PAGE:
If Pirate Brick finds a good reference that covers a brick-making process closely on point to the inventor's process, Pirate may be able to invalidate claim 1 and some of the other claims. But if the brick was fired at a lower temperature or quenched at a faster rate in the earlier process, then claim 5 may still be upheld; and if Pirate Brick uses the temperature profile specified in claim 5, Pirate may still infringe the patent (via claim 5) even though they can invalidate claim 1.
Accordingly, each dependent claim can be viewed as a "fall-back" position in case our independent claim is too broad and accordingly held to be non-patentable or invalid. Pirate Brick may have an easier time invalidating claim 1 because it is so broad, though chances are that we can still distinguish the invention from whatever earlier processes Pirate may uncover based on at least one of the fall-back positions provided by the narrower dependent claims. If so, then the narrower dependent claims may survive; and hopefully Pirate will still infringe one of those surviving claims.
Consequently, I try to draft the claims to cover a range of broad and narrower embodiments, wherein different claims include different features that may help to differentiate the prior art, known or unknown (or satisfy other patentability requirements, such as enablement). Predicting which features will resonate with the examiner and help to establish patentability may also be difficult to forecast. If the examiner, for example, will only allow claims limited to the inclusion of kaolin, then we can evaluate whether to accept claims limited to kaolin or we can continue to argue or appeal in pursuit of broader claims. And that evaluation can be made at each stage of examination.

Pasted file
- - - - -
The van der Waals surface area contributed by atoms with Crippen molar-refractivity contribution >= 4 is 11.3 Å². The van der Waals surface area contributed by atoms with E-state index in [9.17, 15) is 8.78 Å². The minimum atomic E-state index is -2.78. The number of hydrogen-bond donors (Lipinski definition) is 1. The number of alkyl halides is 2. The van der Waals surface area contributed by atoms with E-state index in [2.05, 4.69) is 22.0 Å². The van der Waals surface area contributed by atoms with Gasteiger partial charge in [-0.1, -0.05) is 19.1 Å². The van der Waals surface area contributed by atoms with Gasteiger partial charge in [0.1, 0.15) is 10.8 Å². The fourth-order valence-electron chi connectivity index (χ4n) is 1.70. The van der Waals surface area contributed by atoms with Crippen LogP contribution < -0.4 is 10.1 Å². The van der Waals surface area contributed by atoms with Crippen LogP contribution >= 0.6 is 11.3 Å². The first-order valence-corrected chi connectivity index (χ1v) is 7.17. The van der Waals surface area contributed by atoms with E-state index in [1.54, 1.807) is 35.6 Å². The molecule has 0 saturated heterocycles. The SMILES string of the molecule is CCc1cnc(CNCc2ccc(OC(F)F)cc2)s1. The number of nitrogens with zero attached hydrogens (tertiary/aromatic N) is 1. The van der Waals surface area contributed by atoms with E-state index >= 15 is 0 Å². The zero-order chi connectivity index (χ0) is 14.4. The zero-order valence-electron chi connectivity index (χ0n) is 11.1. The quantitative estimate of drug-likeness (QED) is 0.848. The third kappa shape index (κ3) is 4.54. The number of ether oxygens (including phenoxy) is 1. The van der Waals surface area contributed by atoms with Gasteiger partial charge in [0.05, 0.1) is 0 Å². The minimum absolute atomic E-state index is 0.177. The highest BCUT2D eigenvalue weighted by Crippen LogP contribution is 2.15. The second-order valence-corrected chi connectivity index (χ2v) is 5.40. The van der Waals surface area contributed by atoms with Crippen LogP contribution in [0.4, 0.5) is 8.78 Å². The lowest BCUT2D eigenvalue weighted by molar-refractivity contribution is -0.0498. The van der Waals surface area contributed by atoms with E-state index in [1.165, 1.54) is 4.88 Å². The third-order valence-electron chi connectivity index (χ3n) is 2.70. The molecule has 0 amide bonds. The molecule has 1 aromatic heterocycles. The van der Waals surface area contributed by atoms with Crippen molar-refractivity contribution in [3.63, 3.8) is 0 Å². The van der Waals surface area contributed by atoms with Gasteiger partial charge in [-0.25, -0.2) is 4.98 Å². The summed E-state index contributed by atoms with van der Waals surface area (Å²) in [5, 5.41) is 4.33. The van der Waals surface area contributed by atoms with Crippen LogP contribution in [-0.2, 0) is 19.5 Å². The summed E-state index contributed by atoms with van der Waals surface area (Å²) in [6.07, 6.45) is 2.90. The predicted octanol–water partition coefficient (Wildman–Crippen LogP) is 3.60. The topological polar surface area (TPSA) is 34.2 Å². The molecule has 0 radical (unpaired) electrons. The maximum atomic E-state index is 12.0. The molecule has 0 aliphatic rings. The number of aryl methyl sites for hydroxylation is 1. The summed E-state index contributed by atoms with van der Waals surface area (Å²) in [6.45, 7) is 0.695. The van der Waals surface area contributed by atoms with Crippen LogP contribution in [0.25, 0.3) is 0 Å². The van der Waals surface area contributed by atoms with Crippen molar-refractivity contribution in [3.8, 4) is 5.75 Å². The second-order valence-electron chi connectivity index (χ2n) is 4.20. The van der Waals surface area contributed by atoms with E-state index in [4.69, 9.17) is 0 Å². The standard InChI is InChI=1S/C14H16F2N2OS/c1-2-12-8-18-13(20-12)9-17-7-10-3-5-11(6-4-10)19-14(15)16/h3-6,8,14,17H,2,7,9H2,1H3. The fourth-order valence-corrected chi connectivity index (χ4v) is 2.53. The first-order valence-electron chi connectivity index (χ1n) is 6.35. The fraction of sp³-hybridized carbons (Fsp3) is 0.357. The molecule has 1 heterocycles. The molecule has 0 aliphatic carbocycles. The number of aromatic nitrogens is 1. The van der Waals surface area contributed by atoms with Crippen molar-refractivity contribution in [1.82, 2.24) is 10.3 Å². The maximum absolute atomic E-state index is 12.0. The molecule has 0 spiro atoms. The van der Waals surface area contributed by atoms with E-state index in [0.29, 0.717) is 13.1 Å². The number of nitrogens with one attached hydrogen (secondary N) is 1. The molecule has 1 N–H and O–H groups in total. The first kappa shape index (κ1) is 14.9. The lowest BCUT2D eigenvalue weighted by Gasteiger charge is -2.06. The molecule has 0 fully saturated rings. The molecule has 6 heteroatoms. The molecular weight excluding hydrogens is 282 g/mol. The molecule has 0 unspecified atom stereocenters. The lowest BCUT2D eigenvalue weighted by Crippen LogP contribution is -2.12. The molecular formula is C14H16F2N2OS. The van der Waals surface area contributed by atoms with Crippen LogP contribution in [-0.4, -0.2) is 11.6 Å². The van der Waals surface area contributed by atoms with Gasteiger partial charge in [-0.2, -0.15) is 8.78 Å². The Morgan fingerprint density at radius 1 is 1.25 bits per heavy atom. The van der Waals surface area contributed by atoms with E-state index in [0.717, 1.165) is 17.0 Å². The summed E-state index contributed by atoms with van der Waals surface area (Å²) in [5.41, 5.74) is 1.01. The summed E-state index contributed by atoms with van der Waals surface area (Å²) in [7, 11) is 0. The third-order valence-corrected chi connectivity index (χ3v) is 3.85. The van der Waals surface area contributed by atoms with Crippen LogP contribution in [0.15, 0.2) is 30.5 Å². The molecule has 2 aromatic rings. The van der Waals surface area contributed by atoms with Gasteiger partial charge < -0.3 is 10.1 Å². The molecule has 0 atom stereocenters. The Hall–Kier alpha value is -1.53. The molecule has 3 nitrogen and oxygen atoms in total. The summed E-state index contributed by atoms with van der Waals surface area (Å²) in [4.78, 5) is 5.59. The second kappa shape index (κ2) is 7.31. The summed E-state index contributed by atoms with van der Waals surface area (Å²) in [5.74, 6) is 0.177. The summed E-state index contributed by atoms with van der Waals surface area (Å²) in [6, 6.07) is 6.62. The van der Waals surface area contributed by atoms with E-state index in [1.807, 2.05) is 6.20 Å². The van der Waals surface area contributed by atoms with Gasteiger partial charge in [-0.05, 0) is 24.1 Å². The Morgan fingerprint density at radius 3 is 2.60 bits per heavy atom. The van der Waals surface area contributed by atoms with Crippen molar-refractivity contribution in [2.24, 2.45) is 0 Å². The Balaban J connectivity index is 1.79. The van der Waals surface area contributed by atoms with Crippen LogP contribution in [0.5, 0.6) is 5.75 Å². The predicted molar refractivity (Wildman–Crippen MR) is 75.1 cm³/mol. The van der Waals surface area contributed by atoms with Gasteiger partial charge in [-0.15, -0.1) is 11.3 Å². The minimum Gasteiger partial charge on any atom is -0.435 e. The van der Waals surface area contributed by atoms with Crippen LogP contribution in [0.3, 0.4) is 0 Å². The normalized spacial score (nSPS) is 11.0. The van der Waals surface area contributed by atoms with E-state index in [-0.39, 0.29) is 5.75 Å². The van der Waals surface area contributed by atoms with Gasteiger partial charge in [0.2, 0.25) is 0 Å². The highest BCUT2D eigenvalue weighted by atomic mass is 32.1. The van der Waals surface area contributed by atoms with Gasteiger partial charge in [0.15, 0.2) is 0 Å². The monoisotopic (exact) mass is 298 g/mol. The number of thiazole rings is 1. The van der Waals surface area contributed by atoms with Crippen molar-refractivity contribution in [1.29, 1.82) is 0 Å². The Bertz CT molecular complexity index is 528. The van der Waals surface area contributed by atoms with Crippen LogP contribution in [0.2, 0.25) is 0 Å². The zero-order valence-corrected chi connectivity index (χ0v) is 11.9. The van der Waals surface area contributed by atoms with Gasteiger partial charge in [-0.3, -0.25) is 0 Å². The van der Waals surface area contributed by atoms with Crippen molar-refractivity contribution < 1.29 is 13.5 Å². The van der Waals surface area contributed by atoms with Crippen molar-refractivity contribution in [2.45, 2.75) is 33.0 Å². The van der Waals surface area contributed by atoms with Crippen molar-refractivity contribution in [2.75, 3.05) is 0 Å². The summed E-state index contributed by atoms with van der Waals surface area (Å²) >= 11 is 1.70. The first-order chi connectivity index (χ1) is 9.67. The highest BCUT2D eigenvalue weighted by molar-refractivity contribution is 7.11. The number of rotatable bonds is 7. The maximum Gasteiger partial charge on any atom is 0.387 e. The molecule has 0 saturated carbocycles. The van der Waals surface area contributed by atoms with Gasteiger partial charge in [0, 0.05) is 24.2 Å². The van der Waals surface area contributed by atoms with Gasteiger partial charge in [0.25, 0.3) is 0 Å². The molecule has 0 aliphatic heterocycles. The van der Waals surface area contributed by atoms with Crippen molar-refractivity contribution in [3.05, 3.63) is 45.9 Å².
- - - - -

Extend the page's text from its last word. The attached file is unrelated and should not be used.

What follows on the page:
If the broadest claims are patentable and unassailable, then we may not need to worry about any of the narrower dependent claims (and whether they include very narrow limitations, such as requiring an imprint of Tickle-Me-Elmo riding a bicycle and drinking a bottle of Coca-Cola on a face of the brick), though in most cases, it is advantageous to keep narrower claims (assuming they are not ridiculous like the above Tickle-Me-Elmo example) to provide a second line of defense in case there is prior art (uncovered either during examination or in a post-grant challenge) that would force us to narrow our scope to remain novel and non-obvious over the prior art.
The ultimate compilation of claims will represent a balance of all of these considerations. And, of course, if you wish to discuss how your invention might be claimed, feel free to contact me to explore whether there may be a fit between your company/institution and Modern Times Legal. The above example, of course, is provided only for discussion and any actual legal advice regarding patent claims requires establishment of an attorney-client engagement and familiarity with the particulars of your invention.